• Fill out the forms: To properly file for alimony, you must find the forms that are applicable to your case. Once you are done with the forms, you can file them and pay the corresponding fees.
• Inform your spouse: A notice of the alimony petition as well as the divorce is needed in order to inform your spouse. However, if the both of you already signed a joint divorce petition, wait for your spouse’s reply. This will take 21 up to 30 days. Once you get a reply, wait for your court hearing date. You and your spouse will then meet in court and await a decision.
Modification or Termination
Unless the spouses have made a specific written agreement about when alimony ends or under what circumstances it can be modified, when and how an alimony award can be modified depends on the type of alimony.
• A bridge-the-gap award is not modifiable under any circumstances.
• A court might modify rehabilitative alimony if the recipient fails to comply with the rehabilitative plan or completes the plan early.
• Rehabilitative alimony, durational alimony, and permanent alimony are all modifiable if there has been a substantial change in financial circumstances for either spouse; however, except in extraordinary circumstances, durational alimony can only be modified in amount, not in duration, and even in exceptional circumstances the duration can never exceed the length of the marriage.
Both durational and permanent alimony end automatically if the recipient remarries or if either spouse dies. A court can also modify or terminate an award of permanent alimony if the recipient lives with an unrelated person in a supportive relationship. The spouse asking for a modification on this basis must prove the supportive nature of a relationship. The court will find consider the following:
• the extent to which the two people in question have held themselves out as a married couple. for example by using the same last name, using a common mailing address, referring to each other as “my husband” or “my wife”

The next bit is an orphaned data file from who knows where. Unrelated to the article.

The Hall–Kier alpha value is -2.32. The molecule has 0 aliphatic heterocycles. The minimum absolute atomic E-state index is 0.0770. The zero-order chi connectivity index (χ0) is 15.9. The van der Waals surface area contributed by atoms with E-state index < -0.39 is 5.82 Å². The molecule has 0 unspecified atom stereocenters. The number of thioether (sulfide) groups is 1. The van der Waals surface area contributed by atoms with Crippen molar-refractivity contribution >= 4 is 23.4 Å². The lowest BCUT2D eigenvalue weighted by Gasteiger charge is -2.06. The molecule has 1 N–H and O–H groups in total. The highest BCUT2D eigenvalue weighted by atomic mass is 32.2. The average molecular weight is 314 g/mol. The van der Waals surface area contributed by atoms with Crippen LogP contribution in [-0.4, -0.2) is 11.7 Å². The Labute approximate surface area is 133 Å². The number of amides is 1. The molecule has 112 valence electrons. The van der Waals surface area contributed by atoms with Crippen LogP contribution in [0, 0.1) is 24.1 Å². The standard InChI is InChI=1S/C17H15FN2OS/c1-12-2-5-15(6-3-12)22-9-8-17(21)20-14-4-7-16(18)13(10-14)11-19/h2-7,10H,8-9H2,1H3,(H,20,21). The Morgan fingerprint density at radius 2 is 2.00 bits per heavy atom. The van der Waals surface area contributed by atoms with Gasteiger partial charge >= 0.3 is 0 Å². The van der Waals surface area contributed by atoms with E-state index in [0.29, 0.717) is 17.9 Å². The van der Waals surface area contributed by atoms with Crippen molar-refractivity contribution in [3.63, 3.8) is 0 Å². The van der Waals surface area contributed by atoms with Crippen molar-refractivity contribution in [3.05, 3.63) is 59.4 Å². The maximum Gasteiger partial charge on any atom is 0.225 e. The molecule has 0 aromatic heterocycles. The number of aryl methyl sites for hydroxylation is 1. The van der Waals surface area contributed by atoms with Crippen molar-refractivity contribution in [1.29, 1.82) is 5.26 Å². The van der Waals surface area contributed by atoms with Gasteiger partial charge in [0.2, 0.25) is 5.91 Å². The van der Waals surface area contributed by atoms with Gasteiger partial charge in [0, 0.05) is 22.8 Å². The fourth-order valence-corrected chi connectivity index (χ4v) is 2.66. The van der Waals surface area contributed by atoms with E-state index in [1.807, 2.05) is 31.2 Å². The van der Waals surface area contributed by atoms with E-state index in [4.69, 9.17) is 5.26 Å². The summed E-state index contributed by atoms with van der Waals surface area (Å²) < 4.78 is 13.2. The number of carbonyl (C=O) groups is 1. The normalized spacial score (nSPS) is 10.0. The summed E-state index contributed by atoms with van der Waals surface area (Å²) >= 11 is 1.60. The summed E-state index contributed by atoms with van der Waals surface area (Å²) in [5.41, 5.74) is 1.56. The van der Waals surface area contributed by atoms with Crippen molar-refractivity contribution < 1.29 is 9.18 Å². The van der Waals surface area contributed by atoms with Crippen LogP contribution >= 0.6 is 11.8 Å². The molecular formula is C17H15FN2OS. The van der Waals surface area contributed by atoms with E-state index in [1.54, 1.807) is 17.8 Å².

• the length of time they have lived together at a permanent address
• the extent to which they have pooled assets and income, or otherwise exhibited financial interdependence
• the extent of mutual support between them, including support for each other’s children, regardless of legal obligation
• performance of valuable services for each other, or for each other’s company or employer
• whether the two have worked together to create or enhance anything of value
• whether they have purchased property together, and
• evidence that the two have either an express or implied agreement regarding property sharing or support.
• Average Duration of Alimony
• In short and medium-length marriages, courts generally award alimony for a duration of one-half to one-third the length of the marriage. For marriages of 20 years or more, a court may award permanent alimony, depending on the age of the spouse receiving alimony. For example, for a marriage that lasted at least 20 years, the spouse receiving alimony can receive permanent alimony if the spouse is over age 50. The recipient of alimony receives alimony payments as long as the spouse has a need for support. Therefore, when the alimony recipient remarries or cohabits, the spouse’s alimony payments can be discontinued. Once your divorce is final and alimony decisions are made, either by the court or through your own agreement with your ex, they can be changed. Once again, it depends. If alimony is granted for an extended period, it normally terminates if the receiving spouse remarries, unless there’s an agreement or court order to the contrary entered at the time of the divorce. However, judges in some states, in some circumstances, have the discretion to continue alimony even after the spouse receiving it remarries unless your written settlement agreement specifies that payment will stop if one of you remarries.
Individuals who are considering drafting a trust or a will may wish to consult with an estate planning lawyer. He or she can explain the advantages of using a trust as well as a will. He or she can make recommendations based on the specific considerations of the client. He or she may even recommend using both documents, such as by using a pour-over will that places any property owned at the time of the testator’s death into the trust.